“Called to be fishers of people”

by Rev. Canon David B. Tabo-oy

“ So often we read the above words of Jesus and wonder why we do not see this taking place in our churches.”

Jesus said to Simon, “Don’t be afraid; from now on you will be catching people.”
They pulled the boats up on the beach, left everything, and followed Jesus.
Luke 5:10
The gospel reading this Sunday, the fifth Sunday after Epiphany is about Jesus calling the fishermen in Gennesaret lake. I recall the piece which I contributed through this column seventeen years ago. I hope this will not disappoint loyal readers of this paper because I shall be sharing almost the same of that almost two-decade piece. This is so because the readings in the liturgical Lectionary are in a 3-year cycle and this Sunday we have come full circle to Cycle C by which the readings are the same in the year 2001. Here is that reflection which I think is still very relevant this year 2019 and even beyond. “And Jesus said to Simon, ‘Do not be afraid; henceforth you will be catching men.’ (Luke 5.10.RSV)
So often we read the above words of Jesus and wonder why we do not see this taking place in our churches. A few years ago, Dr Win Arn did a survey of 1,000 congregations. The answers that he received might help us better understand the problem. He asked both the members and pastors of these churches what they thought the purpose of their church really was. Dr Arn reports that 89 percent of the people in those churches said that the purpose of their church was to take care of the needs of the members. The remaining eleven percent believed that the purpose of the church was to reach the world with the gospel. Contrast this with the pastors: Ninety percent of the pastors said that the purpose of their church was to reach the world for Christ while the remaining ten percent of pastors in those churches agreed with the laity that the purpose of the church is to take care of the needs of the members of the church.
Is it any wonder why there is conflict in our churches today? The great Renaissance scholar Erasmus once told a very helpful mythical story which goes this way: It seems that after Jesus returned to heaven the angels gathered around him. He told them about how on earth he had performed many miracles and how he spent time teaching the many who would come to him. He told them his death, burial, and resurrection. He told them about his ascension in heaven. Then Michael the Archangel asked, “But Lord, what happens now?” Jesus answered by telling them that he had spent three years training his disciples to carry out his plan to reach the world with the gospel. He said, “I have left behind eleven faithful men who will declare my message and express my love. These faithful men will build my church.” Then Michael asked: “What if these men fail? What then?” Then Jesus thought for a moment and said, “I have not other plan.”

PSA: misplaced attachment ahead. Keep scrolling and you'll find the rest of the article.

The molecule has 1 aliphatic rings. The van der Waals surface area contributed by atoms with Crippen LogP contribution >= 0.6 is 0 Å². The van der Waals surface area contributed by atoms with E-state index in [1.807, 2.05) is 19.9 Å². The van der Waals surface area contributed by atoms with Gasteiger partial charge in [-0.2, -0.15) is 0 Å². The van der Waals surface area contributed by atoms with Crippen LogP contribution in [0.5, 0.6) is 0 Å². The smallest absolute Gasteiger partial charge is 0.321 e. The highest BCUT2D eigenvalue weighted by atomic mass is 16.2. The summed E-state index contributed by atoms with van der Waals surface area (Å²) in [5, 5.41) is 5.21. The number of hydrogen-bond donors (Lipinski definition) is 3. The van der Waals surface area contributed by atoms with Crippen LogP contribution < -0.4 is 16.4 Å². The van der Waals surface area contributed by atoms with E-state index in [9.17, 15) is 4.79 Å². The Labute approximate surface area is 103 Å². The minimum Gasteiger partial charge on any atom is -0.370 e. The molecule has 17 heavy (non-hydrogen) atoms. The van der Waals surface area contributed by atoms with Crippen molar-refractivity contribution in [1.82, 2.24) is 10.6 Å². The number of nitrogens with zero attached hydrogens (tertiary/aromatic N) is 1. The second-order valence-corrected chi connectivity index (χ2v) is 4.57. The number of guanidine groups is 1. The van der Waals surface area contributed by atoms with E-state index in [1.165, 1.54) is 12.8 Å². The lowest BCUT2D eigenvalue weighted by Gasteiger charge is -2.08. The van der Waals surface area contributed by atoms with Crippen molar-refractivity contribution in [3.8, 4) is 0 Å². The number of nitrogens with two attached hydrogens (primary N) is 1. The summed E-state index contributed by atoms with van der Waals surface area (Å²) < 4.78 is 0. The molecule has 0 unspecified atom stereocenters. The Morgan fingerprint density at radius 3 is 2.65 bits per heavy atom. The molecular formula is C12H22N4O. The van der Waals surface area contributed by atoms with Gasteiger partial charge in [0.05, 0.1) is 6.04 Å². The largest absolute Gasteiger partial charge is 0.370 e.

By our baptism, we are called to proclaim the Gospel to the whole world. We are being sent to “launch into the deep” and to bring in our catch to the Lord. These are challenging days that the Gospel should be spread. What of too much evil in our society; of too much materialism in our live. But we should not lose heart. Jesus is telling us: “do not be afraid, henceforth, you shall catching men.” Proclaim the gospel. This is Jesus’ plan for the church. For you and for me and he has no other plan.
Relative to the earlier questions and issues on the purpose of a church in connection with this verse, Jesus said to Simon, “Don’t be afraid; from now on you will be catching people.” It reminds me of the Mission Statement of the Episcopal that states, “The purpose of the existence of the Episcopal Church in the Philippines is to proclaim the Good News of the Kingdom of God; to baptize, teach and nurture new believers; to respond to human needs by a loving service; to seek to transform unjust structures of society, to challenge violence of every kind and to pursue peace and reconciliation; and to strive to safeguard the integrity of creation and sustain and renew the life of the earth.” This is crafted for what is known as the Five Marks of Mission which members of the Anglican Communion premise their mission thrusts.
Let us pray.
Give us grace, O Lord, to answer readily the call of our Savior Jesus Christ and proclaim to all people the Good News of his salvation; that we and the whole world may perceive the glory of his marvelous works; who lives and reigns with you and the Holy Spirit, one God, for ever and ever. Amen.**

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